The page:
Five tips for dealing with showers

Who doesn't love a good shower? Photo: PA Photo/thinkstockphotos
Who doesn't love a good shower? Photo: PA Photo/thinkstockphotos
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1. There are three main types of shower: power, electric and mixer.

Power showers are ideal for homes with plenty of hot water, as they take stored hot and cold water and mix it together to create the desired temperature. A built-in pump boosts the flow of water, creating a powerful spray, even if you have low water pressure (a tank-fed, gravity-based water system is required).

2. An electric shower only needs cold water because it heats the water as you shower and so will work even if the boiler isn’t working. These showers are great for homes with limited hot water and will work with any plumbing system. “Electric showers come in a range of kilowatt ratings - go for nine kilowatts or above, as you’ll enjoy a better flow rate,” says Emma Foster from Mira Showers.

3. Mixer showers need a supply of both hot and cold water, and blend them to the required temperature. Mixers are either surface mounted or have valves buried in the wall - the former are usually easier to install, as they fix to the tiled wall, but hidden valves often look nicer. Foster says: “Go for a mixer shower that offers thermostatic control to ensure the temperature stays constant, even when the toilet is flushed.”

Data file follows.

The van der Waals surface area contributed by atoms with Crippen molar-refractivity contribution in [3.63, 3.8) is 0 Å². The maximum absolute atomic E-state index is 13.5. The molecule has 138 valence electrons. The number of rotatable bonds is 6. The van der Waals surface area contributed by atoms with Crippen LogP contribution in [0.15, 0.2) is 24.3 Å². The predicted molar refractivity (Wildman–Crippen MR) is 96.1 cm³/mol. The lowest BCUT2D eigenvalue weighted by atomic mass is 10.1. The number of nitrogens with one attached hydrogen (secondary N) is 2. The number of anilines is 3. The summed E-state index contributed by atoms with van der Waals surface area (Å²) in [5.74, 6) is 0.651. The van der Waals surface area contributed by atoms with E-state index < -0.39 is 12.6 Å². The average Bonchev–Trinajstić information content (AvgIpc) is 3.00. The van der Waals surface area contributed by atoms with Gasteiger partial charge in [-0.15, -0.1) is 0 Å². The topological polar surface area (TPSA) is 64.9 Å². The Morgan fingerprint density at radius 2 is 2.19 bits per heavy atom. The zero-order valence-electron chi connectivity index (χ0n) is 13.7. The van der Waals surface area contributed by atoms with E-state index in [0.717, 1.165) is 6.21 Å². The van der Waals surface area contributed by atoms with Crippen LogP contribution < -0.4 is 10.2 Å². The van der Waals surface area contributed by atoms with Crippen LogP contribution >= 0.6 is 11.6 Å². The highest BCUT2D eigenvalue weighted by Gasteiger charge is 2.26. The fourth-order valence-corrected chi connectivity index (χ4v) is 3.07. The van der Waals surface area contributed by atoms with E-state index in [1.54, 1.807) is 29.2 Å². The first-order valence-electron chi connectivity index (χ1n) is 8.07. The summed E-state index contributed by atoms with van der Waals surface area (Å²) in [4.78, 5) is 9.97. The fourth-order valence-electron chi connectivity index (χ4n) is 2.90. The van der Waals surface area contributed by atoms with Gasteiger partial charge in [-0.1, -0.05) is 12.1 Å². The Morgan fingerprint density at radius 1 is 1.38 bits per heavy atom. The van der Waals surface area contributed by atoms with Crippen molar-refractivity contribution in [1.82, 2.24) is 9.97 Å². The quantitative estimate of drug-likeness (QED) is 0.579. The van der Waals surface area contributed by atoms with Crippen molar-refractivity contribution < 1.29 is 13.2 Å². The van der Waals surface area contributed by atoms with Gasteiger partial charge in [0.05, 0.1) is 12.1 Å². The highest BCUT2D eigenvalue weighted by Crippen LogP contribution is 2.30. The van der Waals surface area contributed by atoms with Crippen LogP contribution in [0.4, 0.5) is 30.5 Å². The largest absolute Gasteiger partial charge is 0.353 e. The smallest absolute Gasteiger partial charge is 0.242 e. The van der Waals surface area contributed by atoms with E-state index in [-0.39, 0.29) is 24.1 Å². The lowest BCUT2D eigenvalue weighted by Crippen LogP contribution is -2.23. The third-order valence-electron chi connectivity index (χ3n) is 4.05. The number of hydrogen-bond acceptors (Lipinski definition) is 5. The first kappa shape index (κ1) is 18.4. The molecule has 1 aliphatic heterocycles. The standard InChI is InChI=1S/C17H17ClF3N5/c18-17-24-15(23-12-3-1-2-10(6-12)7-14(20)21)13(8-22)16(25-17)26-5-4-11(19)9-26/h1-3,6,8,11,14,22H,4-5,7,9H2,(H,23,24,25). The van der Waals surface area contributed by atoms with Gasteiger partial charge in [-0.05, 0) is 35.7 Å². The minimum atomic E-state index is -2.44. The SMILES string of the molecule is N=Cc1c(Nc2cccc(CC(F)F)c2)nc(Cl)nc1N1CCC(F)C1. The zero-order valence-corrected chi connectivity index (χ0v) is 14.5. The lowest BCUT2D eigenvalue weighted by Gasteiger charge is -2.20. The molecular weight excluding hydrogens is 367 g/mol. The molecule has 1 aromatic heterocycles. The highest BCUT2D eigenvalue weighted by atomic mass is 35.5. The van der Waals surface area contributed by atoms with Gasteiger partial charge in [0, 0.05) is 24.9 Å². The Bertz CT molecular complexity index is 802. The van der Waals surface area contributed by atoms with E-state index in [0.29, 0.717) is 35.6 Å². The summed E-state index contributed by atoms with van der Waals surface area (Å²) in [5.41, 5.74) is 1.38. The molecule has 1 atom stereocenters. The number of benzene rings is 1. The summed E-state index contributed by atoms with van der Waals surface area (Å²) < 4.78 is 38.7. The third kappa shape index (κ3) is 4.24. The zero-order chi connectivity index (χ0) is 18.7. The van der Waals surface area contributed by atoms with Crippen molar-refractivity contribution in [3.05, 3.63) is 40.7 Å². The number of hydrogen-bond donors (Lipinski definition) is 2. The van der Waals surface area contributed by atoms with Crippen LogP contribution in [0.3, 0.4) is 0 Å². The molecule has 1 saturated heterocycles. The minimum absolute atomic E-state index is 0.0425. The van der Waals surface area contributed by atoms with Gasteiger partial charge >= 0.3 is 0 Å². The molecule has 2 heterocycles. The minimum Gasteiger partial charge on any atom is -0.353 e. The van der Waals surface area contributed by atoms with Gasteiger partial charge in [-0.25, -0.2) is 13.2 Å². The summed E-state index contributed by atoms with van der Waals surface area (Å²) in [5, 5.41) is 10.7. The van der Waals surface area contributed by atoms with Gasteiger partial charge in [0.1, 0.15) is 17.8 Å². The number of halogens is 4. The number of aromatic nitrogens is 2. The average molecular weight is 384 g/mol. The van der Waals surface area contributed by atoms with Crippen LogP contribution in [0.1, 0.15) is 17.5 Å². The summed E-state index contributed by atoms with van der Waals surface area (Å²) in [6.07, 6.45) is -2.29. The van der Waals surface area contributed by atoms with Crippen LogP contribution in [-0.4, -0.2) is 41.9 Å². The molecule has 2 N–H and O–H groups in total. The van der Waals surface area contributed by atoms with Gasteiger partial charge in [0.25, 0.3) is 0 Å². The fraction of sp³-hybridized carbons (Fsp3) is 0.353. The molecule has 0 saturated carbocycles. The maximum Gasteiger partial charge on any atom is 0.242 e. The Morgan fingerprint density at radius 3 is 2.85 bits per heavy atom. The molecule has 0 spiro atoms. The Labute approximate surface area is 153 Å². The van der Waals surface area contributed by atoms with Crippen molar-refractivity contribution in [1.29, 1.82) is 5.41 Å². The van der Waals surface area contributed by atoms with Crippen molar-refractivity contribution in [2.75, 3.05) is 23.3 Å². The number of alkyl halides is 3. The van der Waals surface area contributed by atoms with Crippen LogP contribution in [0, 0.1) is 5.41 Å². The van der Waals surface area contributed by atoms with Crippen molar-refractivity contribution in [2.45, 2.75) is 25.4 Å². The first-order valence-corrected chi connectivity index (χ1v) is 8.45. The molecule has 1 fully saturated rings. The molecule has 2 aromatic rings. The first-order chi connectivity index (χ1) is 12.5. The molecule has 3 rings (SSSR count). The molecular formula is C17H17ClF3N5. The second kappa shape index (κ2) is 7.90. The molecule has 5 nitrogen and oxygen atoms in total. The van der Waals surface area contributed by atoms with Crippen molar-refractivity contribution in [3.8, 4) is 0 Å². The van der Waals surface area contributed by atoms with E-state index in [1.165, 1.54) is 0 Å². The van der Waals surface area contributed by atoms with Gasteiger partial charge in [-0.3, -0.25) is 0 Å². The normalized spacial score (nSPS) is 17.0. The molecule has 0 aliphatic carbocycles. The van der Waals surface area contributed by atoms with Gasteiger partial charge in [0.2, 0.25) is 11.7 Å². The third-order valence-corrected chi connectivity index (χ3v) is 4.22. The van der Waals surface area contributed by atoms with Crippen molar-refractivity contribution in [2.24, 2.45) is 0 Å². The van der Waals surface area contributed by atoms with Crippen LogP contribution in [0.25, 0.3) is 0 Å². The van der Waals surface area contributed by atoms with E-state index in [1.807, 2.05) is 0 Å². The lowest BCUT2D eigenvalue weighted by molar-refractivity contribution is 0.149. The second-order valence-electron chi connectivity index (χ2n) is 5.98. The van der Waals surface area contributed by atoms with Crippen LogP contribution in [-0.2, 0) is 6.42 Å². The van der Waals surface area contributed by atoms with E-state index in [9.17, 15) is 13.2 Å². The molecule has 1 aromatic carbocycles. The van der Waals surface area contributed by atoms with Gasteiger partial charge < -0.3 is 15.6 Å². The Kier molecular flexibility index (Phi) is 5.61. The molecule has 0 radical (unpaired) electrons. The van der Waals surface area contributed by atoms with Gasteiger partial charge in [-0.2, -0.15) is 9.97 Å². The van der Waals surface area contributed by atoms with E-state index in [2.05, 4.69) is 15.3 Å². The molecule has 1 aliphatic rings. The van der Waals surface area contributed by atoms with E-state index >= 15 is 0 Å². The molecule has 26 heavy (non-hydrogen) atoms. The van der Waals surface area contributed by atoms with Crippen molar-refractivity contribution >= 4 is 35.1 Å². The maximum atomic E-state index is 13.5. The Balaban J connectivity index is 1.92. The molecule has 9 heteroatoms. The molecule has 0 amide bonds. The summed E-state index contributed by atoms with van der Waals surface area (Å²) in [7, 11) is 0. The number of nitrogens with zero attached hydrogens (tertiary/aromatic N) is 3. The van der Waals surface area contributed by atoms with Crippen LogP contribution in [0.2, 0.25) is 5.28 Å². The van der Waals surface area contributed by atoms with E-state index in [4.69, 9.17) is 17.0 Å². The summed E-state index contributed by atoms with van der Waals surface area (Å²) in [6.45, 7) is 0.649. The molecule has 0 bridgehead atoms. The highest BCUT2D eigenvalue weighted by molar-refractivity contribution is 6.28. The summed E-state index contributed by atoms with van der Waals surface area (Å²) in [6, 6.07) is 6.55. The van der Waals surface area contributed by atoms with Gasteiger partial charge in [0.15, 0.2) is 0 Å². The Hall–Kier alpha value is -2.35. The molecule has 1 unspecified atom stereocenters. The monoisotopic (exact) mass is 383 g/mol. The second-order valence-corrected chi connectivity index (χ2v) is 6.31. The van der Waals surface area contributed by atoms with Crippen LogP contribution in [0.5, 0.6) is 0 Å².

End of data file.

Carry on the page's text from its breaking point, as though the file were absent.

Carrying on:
4. Digital mixer showers control the flow and temperature of the water digitally, so you can have exactly the same showering experience every time by setting personal preferences. “You can set a maximum and minimum flow rate, as well as temperature,” says Foster. “A digital shower can even be programmed to switch off after a pre-set time, should you have teenagers who spend all day in the shower. Digital showers also have an electronic display that can show the temperature, flow rate and time.” These showers can often be controlled wirelessly from another location, so you can turn the shower on to warm up before you’re even out of bed.

5. If your shower produces little more than a dribble, an electric shower pump should make it more of a deluge, but pumps aren’t compatible with all boilers or the answer for all homes - a power shower is sometimes better. In some older properties, it may be necessary to replace the pipework, especially the pipe bringing in water from the main in the street, to improve the water flow rate. A better boiler and/or hot-water cylinder may also be the answer - ask a good heating engineer for advice.